Unfamiliar Fishes by Sarah Vowell
I’ve heard a lot about Vowell and listened to an interview with her on this really great podcast a couple weeks ago, and decided to pick up Unfamiliar Fishes as a result. It’s basically the history book I would write if I had more time to research. She is witty (sometimes too witty) and nerdy about history. This one is about the annexation of Hawaii, which is a great book to read in the summer. I’m not done with it yet, but loving it a lot.
The Yellow Birds by Kevin Powers
This one got a lot of press in the literary community when it came out last year. It’s the story of an Iraq veteran who recounts his days in the sandbox. Holy shit. This book is amazing. I don’t think I liked the plot as much because there are a bunch of questions not wrapped up at the end, but Powers is a poet, and it shows. Everything he writes is shimmering and translucent and serious, and I think this is going to become the war novel of our generation. The first sentence of the novel is, “The war tried to kill us in the spring.” I have not seen a perfect first sentence like that in a long time.
The Writing Life by Annie Dillard
My forever go-to book for when I get in a writing rut is Bird by Bird, but this is going to come a close second. I had to read Dillard’s Pilgrim at Tinker Creek for assigned reading in 11th grade, so I recognized her name when I was trolling for writing encouragement/advice. She gives it to you straight. Writing is hard, you are pulling out something word by word, and you should write somewhere where you have no view so you don’t get distracted. But she also outlines her own struggles writing and makes you feel like you’re not alone, which is all a writer can really hope for. Also, I got a used copy of this book and it smells really good. Found it via here.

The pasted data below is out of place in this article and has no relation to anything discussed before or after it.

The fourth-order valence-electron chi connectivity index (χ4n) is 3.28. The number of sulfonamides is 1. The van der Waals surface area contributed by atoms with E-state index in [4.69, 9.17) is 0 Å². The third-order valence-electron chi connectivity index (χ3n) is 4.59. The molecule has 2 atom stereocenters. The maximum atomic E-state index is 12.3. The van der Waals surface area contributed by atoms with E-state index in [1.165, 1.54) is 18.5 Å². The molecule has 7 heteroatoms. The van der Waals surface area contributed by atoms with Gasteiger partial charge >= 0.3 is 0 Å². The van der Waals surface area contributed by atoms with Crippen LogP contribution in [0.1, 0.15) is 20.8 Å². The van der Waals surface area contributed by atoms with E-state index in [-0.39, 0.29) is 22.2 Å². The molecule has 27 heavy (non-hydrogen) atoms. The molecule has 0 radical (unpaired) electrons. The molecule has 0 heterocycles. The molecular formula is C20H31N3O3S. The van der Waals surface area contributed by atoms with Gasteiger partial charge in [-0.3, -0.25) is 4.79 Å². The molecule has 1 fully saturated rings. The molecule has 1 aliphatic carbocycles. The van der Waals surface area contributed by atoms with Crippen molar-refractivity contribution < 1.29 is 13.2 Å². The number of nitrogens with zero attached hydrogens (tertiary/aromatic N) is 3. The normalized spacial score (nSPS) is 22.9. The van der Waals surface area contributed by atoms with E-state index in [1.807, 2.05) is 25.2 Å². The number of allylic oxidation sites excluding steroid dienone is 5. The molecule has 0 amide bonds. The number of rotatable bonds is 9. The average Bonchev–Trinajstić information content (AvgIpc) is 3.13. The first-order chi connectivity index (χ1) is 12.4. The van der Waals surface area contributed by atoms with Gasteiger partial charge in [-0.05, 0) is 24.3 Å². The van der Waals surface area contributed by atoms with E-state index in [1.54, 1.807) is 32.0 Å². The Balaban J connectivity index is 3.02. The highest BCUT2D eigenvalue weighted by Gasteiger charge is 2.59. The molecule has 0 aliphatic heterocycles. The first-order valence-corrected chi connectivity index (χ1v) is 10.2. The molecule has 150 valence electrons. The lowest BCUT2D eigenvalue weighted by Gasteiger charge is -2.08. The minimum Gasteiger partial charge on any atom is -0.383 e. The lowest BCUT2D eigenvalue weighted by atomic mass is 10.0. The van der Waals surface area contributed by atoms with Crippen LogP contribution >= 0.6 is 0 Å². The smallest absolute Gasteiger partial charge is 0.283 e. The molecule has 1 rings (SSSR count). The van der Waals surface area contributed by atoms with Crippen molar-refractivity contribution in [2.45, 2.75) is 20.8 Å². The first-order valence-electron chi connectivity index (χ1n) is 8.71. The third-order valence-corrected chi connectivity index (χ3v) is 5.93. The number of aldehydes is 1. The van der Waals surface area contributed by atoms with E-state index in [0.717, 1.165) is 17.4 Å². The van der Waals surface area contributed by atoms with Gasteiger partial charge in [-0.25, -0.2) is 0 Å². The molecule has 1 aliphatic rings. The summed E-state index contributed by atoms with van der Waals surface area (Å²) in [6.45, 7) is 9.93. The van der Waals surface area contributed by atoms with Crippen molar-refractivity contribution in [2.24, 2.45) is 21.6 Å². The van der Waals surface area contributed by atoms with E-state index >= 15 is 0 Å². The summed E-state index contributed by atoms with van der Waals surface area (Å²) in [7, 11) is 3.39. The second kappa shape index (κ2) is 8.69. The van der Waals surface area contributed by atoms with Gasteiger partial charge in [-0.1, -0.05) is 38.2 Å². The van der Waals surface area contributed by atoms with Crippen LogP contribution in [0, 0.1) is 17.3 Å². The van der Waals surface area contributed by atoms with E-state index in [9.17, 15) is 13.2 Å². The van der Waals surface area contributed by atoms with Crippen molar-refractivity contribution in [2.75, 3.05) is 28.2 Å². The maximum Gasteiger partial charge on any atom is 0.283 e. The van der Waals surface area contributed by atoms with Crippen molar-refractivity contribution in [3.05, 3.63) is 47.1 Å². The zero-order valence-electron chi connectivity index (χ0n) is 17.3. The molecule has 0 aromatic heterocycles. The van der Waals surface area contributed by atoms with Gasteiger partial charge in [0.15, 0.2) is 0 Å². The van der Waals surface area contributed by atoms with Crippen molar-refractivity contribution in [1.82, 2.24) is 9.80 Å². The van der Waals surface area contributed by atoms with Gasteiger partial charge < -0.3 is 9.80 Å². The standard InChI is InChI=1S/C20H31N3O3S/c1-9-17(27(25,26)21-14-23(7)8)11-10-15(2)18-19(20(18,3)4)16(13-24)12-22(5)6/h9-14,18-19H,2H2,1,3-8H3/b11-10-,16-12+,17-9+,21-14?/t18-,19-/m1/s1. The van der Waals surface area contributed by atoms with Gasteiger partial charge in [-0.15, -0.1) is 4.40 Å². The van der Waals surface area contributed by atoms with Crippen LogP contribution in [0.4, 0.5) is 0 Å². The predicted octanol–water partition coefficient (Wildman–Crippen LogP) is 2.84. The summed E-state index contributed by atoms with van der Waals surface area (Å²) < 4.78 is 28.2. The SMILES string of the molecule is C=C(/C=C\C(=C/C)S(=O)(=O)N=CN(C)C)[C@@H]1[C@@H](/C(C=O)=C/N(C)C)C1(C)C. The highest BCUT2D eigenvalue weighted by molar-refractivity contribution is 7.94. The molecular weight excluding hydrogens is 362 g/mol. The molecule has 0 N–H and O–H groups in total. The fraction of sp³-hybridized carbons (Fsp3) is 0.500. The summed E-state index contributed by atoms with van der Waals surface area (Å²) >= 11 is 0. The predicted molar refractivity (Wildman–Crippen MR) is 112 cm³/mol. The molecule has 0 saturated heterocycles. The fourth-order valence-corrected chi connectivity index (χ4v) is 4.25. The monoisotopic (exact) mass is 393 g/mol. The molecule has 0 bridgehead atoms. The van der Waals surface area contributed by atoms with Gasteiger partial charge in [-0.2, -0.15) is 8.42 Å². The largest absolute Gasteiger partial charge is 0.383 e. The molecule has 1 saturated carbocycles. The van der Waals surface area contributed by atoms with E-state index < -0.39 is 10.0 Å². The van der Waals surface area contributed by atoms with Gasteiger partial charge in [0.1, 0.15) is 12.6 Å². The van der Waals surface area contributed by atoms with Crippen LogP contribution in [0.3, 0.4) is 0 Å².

Habibi by Craig Thompson
I actually bought this book last year, but it’s taken me a long time to finish because I read snippets of it before bed. It’s a graphic novel that is the size of a Bible (or Quran, in this case), and it’s the story of two misfits in an arechtypical Middle Eastern city that grows from desert, to bazaar, to manufacturing town, intertwined with stories from the Torah, Bible, and Quran, mythology, and beautifully-drawn Arabic calligraphy. I have to say, I couldn’t get into it. I found the story too preachy and the pacing too long, but the illustrations are beautiful to look at.
Where’d You Go, Bernadette? by Maria Semple
Easily one of the best books I’ve read all year. Hilarious. Great pace. Makes fun of yuppie Seattle culture while at the same time exploring the relationship between mothers and daughters, husbands and wives, what we’ve become as a society of Americans, dashed hopes and dreams, and how much digital crap we leave lying around after ourselves. Read this book.
Moscow 1937 by Karl Schlogel
Oh, you know, just the usual. Book research. 1937. Stalin. Purges.Life-ending events. Etc. Starts out with a great analysis of my favorite book of all time, Master and Margarita and really just digs down into this period of history. Meticulous research that goes on for hundreds of pages. Great beach read!
The Road Less Graveled by Wendy Laird
One family’s year in Tuscany. I actually read this while I was in Italy and it was a really helpful book in terms of understanding Italian culture. It’s also heartwarming, funny, and one of those books where you want to meet the author for coffee. Although I couldn’t get over the fact that they probably had a couple million dollars to spend on this adventure.
Crazy Little Thing by Tracy Brogan
If you ask me whether I read this in person, I will deny it the same way I will deny loving Clueless. But it was good and funny, in the same way that rose water is a good palette cleanser after a long meal.
Previous books I’ve read.